Category: Cook

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Summer salads for colder days: Warm Potato and Chorizo Salad with Poached Eggs

Warm Potato and Chorizo Salad with Poached EggsWe didn’t have very many new potatoes this year so those that made it into the pot were treated like gold. We planted them, as normal, on 17 March – the traditional time in Ireland for planting the spuds, as far as I know, especially when they’re earlies – but the weather was nasty after that so I think more than a few simply rotted in the ground. Between that, the terrible summer, the death of our cat and subsequent rise in the bunny population (we must not have been eating enough Rabbit Stew) it hasn’t been an entirely successful summer in the garden. At least we’ve the hens to keep us fed and entertained, although when the weather was absolutely appalling there, last month, they seemed to go through a bit of a depression, egg laying dropping to just one per day. Fortunately they’re now back up to a three-a-day average – making a lovely accompaniment to the few potatoes that we managed to salvage.

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Cooking in France 4

Cooking in France

1 saucepan + 1 gas burner + 1 vegetarian + 2 omnivores (1 very much on the carni- side of omnivore) = very simple one-pot cooking in the campsite at night. It’s not difficult to do with a small store of non-perishable picnic basket perennials – olive oil, harissa paste, sherry vinegar, grainy mustard, Maldon salt and the tiniest pepper grinder – and a few purchases from the local market and shops, including garlic and onions, sun-warmed tomatoes, the sweetest of sweet peppers, a selection of cheese, pâté and salami (to keep the meat-lovers happy), les oeufs biologique (organic eggs) and a few tins of haricot beans and lentils.

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Make-ahead Caramel Cake for Saturday barbeques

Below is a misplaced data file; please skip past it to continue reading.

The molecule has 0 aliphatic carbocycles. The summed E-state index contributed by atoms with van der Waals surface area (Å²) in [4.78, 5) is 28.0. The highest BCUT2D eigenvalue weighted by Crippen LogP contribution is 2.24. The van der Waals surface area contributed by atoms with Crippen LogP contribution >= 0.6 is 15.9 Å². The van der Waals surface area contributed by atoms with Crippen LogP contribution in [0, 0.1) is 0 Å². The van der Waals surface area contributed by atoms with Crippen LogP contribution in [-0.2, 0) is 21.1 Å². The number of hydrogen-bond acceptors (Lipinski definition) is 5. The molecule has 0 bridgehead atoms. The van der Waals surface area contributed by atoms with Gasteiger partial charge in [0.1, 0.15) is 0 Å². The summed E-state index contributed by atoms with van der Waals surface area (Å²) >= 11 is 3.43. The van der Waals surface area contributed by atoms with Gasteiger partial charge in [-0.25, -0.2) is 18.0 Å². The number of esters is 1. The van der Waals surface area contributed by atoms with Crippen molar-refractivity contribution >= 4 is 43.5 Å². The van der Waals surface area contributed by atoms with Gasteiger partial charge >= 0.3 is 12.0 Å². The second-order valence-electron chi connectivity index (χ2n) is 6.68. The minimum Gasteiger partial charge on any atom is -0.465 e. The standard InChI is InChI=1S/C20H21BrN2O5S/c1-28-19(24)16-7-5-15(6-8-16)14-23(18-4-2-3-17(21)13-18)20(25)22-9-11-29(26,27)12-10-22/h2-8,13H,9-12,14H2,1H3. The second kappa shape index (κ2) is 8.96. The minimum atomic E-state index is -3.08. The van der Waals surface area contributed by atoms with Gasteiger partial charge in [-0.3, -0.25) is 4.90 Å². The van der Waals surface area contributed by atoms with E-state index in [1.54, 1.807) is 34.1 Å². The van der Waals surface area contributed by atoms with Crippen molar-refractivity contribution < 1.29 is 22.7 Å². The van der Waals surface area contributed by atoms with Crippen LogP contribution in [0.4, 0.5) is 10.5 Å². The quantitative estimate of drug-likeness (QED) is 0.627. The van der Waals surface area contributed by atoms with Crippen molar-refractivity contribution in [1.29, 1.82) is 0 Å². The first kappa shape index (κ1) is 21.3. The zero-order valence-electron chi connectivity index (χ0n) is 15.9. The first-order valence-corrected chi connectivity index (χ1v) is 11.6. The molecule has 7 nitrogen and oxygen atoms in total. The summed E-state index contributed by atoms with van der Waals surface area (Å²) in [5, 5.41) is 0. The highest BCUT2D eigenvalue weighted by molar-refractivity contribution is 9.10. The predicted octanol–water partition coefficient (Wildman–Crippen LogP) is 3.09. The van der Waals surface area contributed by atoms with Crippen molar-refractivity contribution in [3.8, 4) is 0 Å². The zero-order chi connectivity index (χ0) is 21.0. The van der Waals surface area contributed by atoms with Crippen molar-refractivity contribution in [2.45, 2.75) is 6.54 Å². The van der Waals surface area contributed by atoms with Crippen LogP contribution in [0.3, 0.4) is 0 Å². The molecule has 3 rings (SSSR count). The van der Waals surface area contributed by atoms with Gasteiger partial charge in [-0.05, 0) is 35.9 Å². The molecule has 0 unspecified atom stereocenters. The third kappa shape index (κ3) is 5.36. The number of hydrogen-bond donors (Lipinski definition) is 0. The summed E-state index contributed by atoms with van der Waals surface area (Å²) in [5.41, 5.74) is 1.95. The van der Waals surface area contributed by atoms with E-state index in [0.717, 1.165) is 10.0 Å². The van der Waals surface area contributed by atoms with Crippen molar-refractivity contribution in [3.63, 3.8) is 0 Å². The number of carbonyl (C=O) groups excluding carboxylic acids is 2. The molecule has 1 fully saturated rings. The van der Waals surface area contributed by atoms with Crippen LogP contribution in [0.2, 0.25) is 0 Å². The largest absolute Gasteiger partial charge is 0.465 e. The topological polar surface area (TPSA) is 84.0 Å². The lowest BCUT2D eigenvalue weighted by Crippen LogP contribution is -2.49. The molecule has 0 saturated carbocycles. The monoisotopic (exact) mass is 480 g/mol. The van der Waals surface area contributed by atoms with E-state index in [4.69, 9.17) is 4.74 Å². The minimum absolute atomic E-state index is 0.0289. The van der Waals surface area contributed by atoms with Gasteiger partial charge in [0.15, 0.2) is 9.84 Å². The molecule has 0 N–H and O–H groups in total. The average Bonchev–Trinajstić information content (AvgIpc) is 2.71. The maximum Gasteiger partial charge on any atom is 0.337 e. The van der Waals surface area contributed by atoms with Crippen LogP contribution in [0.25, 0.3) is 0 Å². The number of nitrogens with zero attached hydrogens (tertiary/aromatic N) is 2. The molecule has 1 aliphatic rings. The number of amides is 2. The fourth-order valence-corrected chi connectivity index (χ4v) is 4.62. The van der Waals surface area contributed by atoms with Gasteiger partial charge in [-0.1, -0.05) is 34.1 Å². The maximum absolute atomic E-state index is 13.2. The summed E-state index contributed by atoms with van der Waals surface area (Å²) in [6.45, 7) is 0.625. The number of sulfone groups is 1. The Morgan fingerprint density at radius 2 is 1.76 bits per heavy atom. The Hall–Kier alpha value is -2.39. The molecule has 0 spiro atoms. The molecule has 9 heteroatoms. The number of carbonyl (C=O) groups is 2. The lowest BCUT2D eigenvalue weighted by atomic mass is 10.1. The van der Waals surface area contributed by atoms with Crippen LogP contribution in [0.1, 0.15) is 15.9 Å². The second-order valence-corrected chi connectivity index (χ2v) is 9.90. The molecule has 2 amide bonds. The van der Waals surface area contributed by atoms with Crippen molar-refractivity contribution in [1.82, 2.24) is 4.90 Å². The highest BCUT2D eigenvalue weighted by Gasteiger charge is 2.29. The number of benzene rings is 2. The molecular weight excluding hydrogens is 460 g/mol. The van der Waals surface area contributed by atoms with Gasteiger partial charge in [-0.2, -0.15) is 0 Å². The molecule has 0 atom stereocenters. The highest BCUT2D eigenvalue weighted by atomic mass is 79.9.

Working Saturdays means that any weekend entertaining needs to be planned and organised well in advance, especially when it comes to Saturday night barbeques at the cottage. The Naas Cousin was coming to stay so I grabbed the opportunity to get a few of the cousins together. There wasn’t anything complex on offer: free-range chicken drumsticks marinaded for a little while in my thrown together barbeque sauce (mix enough tomato ketchup, wholegrain mustard, cider vinegar, soy sauce and seasonings to coat the chicken. Allow to stand. Throw on barbeque.), some decent meaty sausages, homemade mini-beef burgers and an assortment of roasted vegetables (red and yellow peppers, spring onions, large mushrooms with garlic butter and lemon, sweetcorn with smoked garlic salt). The Husband normally does the cooking outside while I look after the prep in the kitchen as there are always a couple of salads to assemble. This time it was a Pasta and Flageolet Bean Salad with Sundried Tomato Dressing alongside a Green Salad with Blue Cheese, Nectarines and Savoury Seeds, dressed with Sweet Blackberry Vinaigrette. Working Saturdays means that any weekend entertaining needs to be planned and organised well in advance, especially when it comes to Saturday night barbeques at the cottage. The Naas Cousin was coming to stay so I grabbed the opportunity to get a few of the cousins together. There wasn’t anything complex on offer: free-range chicken drumsticks marinaded for a little while in my thrown together barbeque sauce (mix enough tomato ketchup, wholegrain mustard, cider vinegar, soy sauce and seasonings to coat the chicken. Allow to stand. Throw on barbeque.), some decent meaty sausages, homemade mini-beef burgers and an assortment of roasted vegetables (red and yellow peppers, spring onions, large mushrooms with garlic butter and lemon, sweetcorn with smoked garlic salt). The Husband normally does the cooking outside while I look after the prep in the kitchen as there are always a couple of salads to assemble. This time it was a Pasta and Flageolet Bean Salad with Sundried Tomato Dressing alongside a Green Salad with Blue Cheese, Nectarines and Savoury Seeds, dressed with Sweet Blackberry Vinaigrette.